Sunday, April 15, 2012

Resurrection Fellowship

(A sermon based on 1 John 1:1-2:2 and John 20:19-31 for the Second Sunday of Easter 2012)

Early on Sunday morning Mary Magdalene discovered that the stone had been removed from the tomb of Jesus. When she reported that troubling news to Peter and the Beloved Disciple, they ran to the tomb and found the tomb empty except for Jesus’ grave clothes. Then, they went home. Mary Magdalene returned to the empty tomb where she encountered the risen Christ and, following his directive, went and told the disciples the very exciting news that she had seen the Lord.

So, naturally, all of the disciples, hearing that strange news, went out immediately to see if they could see the risen Christ, too.

Well, no, they didn’t.

So that evening Jesus came looking for them, and he found them, cowering behind locked doors.

To be fair, they had reason to be afraid—It was entirely possible that the same authorities that had Jesus killed would come after them next. Also to be fair, they had reason to be skeptical—yes, it was a fact that Jesus’ body was gone but there were much more reasonable explanations for that than that he had risen from the dead. Still, he had raised Lazarus, hadn’t he? And now that they thought about it, he had tried to tell them something about his being killed and then raised, hadn’t he? But still, even though Mary Magdalene claimed to have seen him, nobody else had and maybe she was just hysterical in her grief.

Better safe than sorry, they concluded, and so they locked themselves away from the threatening world.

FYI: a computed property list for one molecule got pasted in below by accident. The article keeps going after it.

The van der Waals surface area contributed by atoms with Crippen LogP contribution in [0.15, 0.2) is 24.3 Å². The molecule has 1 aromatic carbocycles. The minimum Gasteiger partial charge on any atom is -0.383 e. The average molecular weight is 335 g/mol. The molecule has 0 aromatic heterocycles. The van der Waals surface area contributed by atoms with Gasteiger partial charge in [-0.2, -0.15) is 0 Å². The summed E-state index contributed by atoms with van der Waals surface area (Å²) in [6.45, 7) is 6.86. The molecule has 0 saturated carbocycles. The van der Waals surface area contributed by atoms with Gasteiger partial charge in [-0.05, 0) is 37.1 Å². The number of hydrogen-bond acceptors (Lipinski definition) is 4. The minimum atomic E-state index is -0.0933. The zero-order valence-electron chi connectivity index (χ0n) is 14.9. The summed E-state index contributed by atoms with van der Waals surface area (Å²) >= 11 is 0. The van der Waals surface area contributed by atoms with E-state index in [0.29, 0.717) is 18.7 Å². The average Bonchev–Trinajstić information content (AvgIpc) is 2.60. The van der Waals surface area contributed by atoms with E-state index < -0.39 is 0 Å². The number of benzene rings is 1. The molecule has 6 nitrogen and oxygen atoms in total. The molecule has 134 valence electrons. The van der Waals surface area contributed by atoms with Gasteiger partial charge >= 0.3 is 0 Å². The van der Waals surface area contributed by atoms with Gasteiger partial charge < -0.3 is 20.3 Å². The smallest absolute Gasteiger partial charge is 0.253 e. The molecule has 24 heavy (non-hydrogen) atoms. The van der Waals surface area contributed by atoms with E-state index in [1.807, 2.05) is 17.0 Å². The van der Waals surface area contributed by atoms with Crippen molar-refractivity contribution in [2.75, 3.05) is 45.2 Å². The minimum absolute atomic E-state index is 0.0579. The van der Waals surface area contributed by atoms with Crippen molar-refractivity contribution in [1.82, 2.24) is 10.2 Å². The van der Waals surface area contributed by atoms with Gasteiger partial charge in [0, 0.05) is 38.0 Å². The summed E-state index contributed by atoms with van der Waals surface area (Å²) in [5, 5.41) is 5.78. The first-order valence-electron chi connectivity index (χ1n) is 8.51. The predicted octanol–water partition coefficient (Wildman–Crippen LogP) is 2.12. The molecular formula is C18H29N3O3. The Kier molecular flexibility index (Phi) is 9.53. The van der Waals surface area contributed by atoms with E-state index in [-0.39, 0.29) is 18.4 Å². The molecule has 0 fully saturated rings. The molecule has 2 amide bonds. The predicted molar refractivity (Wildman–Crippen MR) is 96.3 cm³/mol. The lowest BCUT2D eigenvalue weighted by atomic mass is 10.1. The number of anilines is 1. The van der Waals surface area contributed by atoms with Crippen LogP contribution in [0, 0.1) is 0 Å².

Before we are too hard on the disciples, we should reflect on how we can be just like them, by which I mean that we try to lock our doors against the threats of the world, too.

We might do so as individuals when we try to ignore the hurts and losses that are going on all around us or when we refuse to let our real selves be known but instead wear masks that we think will meet people’s approval or when we lock ourselves into a narrow-minded and shallow-spirited religion that refuses to take seriously the minds and spirits of people.

We might do so as a church when we see our sanctuary as a fortress against the attacks of the world rather than as a base for ministry in our community or when we talk about the same old things that are wrong with the world more than we talk about how God in Christ is making all things new and right or when we spend much, much more of our time, energy, resources, and money on serving ourselves than we do on trying to serve others.

Besides, the disciples had not yet seen or encountered the risen Christ; they had the testimony of others but they still had their doubts, as the absent Thomas would articulate later. (By the way, I wonder where Thomas was on that first Easter Sunday evening. We tend to criticize him for not being present; should we commend him for being the only one not locked away in the group fear fest?).

No, they did not go to find Jesus but Jesus did come to find them.

And whether or not we open our locked doors and leave our fortress church to go look for him, he does come looking for us.

So the disciples were—and we are—the fellowship of the found.